The Simanjiro grasslands in northern Tanzania have been home to Maasai livestock owners for generations and have long been the foundation of their economic wellbeing and cultural identity. These short-grass plains also provide nutrient-rich grazing for wild ungulates and their young, like wildebeest and zebra, that migrate into the area from Tarangire National Park during the wet season.
Insecure “ownership” of these communal lands has motivated some families to attempt to privatize the plains by ploughing the grasslands into maize fields, that fail three out of five years because of unpredictable rainfall.
To strengthen Maasai community land tenure security, provide a much-needed source of income for poor families, and enable a pastoralist lifestyle that is wildlife-friendly, in 2005, WCS and its partners established a novel payments for ecosystem services (PES) initiative with two traditional communities. This initiative provided a financial incentive for participating Maasai communities to conserve their grasslands for dry-season livestock grazing and continue to allow migratory wildlife from Tarangire National Park to graze on their lands during the calving (wet) season.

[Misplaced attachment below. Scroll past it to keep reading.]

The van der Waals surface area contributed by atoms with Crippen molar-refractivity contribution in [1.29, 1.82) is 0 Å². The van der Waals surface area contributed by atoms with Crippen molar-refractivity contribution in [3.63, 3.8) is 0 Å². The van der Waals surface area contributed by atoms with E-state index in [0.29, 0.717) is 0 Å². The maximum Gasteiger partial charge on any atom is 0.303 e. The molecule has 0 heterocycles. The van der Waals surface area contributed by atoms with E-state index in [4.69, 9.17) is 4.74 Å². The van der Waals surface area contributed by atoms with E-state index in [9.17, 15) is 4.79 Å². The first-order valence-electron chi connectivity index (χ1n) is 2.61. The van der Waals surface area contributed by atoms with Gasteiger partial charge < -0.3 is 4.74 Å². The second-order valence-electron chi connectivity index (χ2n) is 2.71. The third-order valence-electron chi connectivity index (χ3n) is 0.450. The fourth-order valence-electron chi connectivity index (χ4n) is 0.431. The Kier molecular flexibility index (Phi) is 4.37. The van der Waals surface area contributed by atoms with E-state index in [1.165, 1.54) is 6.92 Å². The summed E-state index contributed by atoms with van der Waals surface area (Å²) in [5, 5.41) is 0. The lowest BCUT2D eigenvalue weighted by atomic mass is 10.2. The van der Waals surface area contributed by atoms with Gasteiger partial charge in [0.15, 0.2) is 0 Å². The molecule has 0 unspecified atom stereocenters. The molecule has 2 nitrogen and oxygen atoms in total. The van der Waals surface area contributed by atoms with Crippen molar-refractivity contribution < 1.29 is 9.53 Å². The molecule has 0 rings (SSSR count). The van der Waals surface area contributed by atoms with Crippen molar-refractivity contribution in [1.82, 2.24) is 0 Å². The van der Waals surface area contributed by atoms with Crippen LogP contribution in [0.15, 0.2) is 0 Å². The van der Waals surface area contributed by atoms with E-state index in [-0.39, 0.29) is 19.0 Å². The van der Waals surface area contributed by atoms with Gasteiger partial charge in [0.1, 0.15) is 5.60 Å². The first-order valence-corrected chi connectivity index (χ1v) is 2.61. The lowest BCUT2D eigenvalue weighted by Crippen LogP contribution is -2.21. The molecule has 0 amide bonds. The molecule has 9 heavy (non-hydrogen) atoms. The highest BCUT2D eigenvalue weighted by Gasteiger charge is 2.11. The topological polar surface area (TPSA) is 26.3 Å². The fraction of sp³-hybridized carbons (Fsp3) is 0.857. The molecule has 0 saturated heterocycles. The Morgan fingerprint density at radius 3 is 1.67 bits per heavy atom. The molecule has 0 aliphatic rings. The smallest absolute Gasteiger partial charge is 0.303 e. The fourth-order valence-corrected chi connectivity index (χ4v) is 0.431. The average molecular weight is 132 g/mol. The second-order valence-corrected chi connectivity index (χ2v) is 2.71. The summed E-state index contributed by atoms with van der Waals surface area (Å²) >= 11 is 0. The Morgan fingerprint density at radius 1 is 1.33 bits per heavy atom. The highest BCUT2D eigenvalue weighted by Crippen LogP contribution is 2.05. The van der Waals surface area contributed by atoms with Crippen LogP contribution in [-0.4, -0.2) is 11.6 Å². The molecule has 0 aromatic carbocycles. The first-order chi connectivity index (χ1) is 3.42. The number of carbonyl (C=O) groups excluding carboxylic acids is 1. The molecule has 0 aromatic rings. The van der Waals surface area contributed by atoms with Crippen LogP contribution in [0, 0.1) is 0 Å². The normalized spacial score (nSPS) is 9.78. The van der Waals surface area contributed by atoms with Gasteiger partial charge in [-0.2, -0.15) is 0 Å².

Payments were and continue to be made by a consortium of private sector companies operating wildlife tours in Tarangire National Park, primarily during the dry season when wildlife aggregate around perennial lakes and rivers. For them, it makes clear economic sense. Without wet season grazing outside the park on Maasai lands, there would be no wildlife to view in the national park and no tourists.
Between 2005 and 2017, communities were paid over $100,000. Funds that they have partially used to build a new primary school, substantially improving their wellbeing. Thanks to this partnership of traditional rights-holders, WCS and its partners, and private sector companies, local Maasai communities are more economically secure and resilient and almost 60,000 acres of Simanjiro grasslands remain intact, a critical resource for Tanzania’s diverse and abundant wildlife.
Successful conservation of the last wild places means being an effective partner for the indigenous and traditional peoples and local communities who live there, by supporting their efforts to become more secure, and taking concrete steps to improve their quality of life. By working to enable our partners to realize benefits from conservation and sustainable resource use, we also support their efforts to be effective stewards of their lands, waters, and resources, generating benefits that go beyond those wild places to contribute to everyone's quality of life.